DIALOGUE

Great literary and cerebral works with their very nature of being relevant for all times, holding a conversation with the serious readers of any specific era in the context of the values obtained during those given periods to which the readers belong, transcend the languages in which they are written and speak a common idiom of universal appeal.
Ramayana, for instance, starting from the Adhi Kavi’s epic in Sanskrit, allowed itself to be interpreted in hundreds of ways in so many languages within India and also in dialects of many of the South East Asian countries, much in relation to the period and that particular region’s culture. More than grasping the meaning of the original work, it is still more engaging to study what it could have meant to the diverse readers, that helps to comprehend the versatility of the early classic. In the recent past, Peter Brook’s visual understanding of Mahabharata was a delight to watch.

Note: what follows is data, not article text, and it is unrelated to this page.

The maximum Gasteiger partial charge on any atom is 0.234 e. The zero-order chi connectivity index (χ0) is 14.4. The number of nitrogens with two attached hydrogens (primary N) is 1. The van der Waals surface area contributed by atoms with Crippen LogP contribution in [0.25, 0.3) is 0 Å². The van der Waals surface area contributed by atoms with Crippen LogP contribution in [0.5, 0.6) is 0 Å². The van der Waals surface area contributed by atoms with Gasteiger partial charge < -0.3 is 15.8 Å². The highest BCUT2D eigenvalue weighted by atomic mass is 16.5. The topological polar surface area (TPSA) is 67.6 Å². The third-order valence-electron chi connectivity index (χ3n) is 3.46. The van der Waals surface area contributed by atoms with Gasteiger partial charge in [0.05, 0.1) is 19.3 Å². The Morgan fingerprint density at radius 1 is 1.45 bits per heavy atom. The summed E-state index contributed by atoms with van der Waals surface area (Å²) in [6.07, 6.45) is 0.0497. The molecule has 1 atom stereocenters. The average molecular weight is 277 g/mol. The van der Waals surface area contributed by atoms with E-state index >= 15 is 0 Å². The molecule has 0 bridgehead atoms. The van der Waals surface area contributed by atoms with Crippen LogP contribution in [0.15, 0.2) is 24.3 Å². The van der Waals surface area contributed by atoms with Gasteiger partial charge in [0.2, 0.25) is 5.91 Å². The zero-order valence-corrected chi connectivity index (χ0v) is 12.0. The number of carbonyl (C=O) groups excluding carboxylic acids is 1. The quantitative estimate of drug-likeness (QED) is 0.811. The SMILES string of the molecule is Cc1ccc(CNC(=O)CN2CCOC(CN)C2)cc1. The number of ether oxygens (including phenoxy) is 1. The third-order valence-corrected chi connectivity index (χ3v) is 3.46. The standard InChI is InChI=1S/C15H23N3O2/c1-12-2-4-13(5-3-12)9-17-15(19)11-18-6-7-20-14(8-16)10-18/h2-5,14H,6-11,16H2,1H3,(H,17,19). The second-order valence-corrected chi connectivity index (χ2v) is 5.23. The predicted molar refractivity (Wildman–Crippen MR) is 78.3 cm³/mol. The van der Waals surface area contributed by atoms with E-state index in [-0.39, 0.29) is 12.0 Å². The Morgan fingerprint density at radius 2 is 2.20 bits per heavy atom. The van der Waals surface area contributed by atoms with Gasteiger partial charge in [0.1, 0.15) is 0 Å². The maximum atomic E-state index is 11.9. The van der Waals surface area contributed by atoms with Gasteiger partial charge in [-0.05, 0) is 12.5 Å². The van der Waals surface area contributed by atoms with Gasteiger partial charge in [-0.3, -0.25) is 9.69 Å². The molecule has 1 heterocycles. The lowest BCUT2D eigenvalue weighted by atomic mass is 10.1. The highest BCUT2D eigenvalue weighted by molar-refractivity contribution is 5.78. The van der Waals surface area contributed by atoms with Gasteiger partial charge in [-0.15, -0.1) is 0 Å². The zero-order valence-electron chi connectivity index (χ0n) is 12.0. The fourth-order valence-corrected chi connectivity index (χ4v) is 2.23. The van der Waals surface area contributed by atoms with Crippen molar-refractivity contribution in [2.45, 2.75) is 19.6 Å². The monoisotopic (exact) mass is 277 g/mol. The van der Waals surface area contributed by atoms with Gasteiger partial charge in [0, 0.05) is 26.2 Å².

So I suggest a list of world classics of the past and present may be prepared and speakers from different languages can discuss them in the context of their own culture and literary experience.
My short list of world classics(in Indian languages) would be as under:
(1) Ramayana (in Sanskrit and other Indian languages)
(2) Mahabharata(including Bhagavad Gita)
(3) Thirukural by Thiruvalluvar (Tamil)
(4) Cilappadikaram by Ilango (Tamil)
(5) Gitanjali by Rabindranath Tagore (Bengali)
(6) Abhijnasakuntalam by Kalidasa (Sanskrit)
(7) Swapanavasavadattam by Bhasa (Sanskrit)
(8) Katha Upanisad (Sanskrit)
(9) Panchali Sabhatam by Subhramanya Bharati (Tamil)
(10) The mystic poems of the Vaisnavite Alwars(Tamil)

These texts may be studied in the context of their contemporary relevance.